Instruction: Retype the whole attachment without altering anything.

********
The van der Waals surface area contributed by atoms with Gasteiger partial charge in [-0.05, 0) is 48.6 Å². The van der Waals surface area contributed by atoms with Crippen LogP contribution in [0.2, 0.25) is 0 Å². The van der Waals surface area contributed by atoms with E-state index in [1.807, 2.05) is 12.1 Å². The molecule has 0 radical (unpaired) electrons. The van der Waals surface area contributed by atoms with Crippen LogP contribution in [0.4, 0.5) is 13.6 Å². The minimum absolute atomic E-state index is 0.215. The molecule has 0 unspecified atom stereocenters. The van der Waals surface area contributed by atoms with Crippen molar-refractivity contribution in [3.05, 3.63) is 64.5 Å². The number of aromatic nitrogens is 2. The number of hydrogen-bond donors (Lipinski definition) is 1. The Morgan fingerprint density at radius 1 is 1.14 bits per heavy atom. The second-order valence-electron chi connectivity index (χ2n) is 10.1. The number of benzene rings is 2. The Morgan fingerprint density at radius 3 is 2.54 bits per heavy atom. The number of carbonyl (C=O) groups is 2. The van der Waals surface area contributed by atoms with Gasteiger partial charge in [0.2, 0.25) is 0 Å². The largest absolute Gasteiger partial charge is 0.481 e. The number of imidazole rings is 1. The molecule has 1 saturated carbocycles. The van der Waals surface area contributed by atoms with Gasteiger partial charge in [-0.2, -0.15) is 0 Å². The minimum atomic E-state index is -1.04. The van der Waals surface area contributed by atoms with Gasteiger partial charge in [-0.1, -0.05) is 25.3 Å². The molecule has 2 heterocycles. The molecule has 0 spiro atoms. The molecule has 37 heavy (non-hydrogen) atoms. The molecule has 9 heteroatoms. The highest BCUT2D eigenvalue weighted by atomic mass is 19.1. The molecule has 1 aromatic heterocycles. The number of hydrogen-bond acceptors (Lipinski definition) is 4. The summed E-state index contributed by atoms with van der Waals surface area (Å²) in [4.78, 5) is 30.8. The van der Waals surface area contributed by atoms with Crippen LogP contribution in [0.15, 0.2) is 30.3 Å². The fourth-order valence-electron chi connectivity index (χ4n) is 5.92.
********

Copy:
The van der Waals surface area contributed by atoms with Gasteiger partial charge in [-0.05, 0) is 48.6 Å². The van der Waals surface area contributed by atoms with Crippen LogP contribution in [0.2, 0.25) is 0 Å². The van der Waals surface area contributed by atoms with E-state index in [1.807, 2.05) is 12.1 Å². The molecule has 0 radical (unpaired) electrons. The van der Waals surface area contributed by atoms with Crippen LogP contribution in [0.4, 0.5) is 13.6 Å². The minimum absolute atomic E-state index is 0.215. The molecule has 0 unspecified atom stereocenters. The van der Waals surface area contributed by atoms with Crippen molar-refractivity contribution in [3.05, 3.63) is 64.5 Å². The number of aromatic nitrogens is 2. The number of hydrogen-bond donors (Lipinski definition) is 1. The Morgan fingerprint density at radius 1 is 1.14 bits per heavy atom. The second-order valence-electron chi connectivity index (χ2n) is 10.1. The number of benzene rings is 2. The Morgan fingerprint density at radius 3 is 2.54 bits per heavy atom. The number of carbonyl (C=O) groups is 2. The van der Waals surface area contributed by atoms with Gasteiger partial charge in [0.2, 0.25) is 0 Å². The largest absolute Gasteiger partial charge is 0.481 e. The number of imidazole rings is 1. The molecule has 1 saturated carbocycles. The van der Waals surface area contributed by atoms with Gasteiger partial charge in [-0.2, -0.15) is 0 Å². The minimum atomic E-state index is -1.04. The van der Waals surface area contributed by atoms with Gasteiger partial charge in [-0.1, -0.05) is 25.3 Å². The molecule has 2 heterocycles. The molecule has 0 spiro atoms. The molecule has 37 heavy (non-hydrogen) atoms. The molecule has 9 heteroatoms. The highest BCUT2D eigenvalue weighted by atomic mass is 19.1. The molecule has 1 aromatic heterocycles. The number of hydrogen-bond acceptors (Lipinski definition) is 4. The summed E-state index contributed by atoms with van der Waals surface area (Å²) in [4.78, 5) is 30.8. The van der Waals surface area contributed by atoms with Crippen LogP contribution in [0.15, 0.2) is 30.3 Å². The fourth-order valence-electron chi connectivity index (χ4n) is 5.92.